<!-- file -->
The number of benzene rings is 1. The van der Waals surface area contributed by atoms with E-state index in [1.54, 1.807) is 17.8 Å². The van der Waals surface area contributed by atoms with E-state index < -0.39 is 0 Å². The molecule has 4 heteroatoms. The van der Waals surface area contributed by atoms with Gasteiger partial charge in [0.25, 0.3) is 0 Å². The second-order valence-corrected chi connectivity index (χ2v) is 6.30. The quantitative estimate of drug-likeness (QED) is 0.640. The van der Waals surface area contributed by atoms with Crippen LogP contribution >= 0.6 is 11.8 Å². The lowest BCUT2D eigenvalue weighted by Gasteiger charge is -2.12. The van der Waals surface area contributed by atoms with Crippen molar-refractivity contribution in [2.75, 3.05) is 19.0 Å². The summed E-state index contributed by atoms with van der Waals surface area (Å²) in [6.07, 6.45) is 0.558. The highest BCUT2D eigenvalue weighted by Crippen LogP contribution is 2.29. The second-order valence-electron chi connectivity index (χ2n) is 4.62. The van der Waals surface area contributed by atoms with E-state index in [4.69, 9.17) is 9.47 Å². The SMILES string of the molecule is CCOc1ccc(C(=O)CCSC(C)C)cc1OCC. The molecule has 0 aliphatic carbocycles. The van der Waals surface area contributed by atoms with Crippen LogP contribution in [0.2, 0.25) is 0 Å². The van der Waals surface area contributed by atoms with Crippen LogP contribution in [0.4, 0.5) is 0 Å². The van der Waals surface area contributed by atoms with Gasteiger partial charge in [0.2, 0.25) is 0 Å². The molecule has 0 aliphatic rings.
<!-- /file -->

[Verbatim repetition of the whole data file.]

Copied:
The number of benzene rings is 1. The van der Waals surface area contributed by atoms with E-state index in [1.54, 1.807) is 17.8 Å². The van der Waals surface area contributed by atoms with E-state index < -0.39 is 0 Å². The molecule has 4 heteroatoms. The van der Waals surface area contributed by atoms with Gasteiger partial charge in [0.25, 0.3) is 0 Å². The second-order valence-corrected chi connectivity index (χ2v) is 6.30. The quantitative estimate of drug-likeness (QED) is 0.640. The van der Waals surface area contributed by atoms with Crippen LogP contribution >= 0.6 is 11.8 Å². The lowest BCUT2D eigenvalue weighted by Gasteiger charge is -2.12. The van der Waals surface area contributed by atoms with Crippen molar-refractivity contribution in [2.75, 3.05) is 19.0 Å². The summed E-state index contributed by atoms with van der Waals surface area (Å²) in [6.07, 6.45) is 0.558. The highest BCUT2D eigenvalue weighted by Crippen LogP contribution is 2.29. The second-order valence-electron chi connectivity index (χ2n) is 4.62. The van der Waals surface area contributed by atoms with E-state index in [4.69, 9.17) is 9.47 Å². The SMILES string of the molecule is CCOc1ccc(C(=O)CCSC(C)C)cc1OCC. The molecule has 0 aliphatic carbocycles. The van der Waals surface area contributed by atoms with Crippen LogP contribution in [0.2, 0.25) is 0 Å². The van der Waals surface area contributed by atoms with Crippen LogP contribution in [0.4, 0.5) is 0 Å². The van der Waals surface area contributed by atoms with Gasteiger partial charge in [0.2, 0.25) is 0 Å². The molecule has 0 aliphatic rings.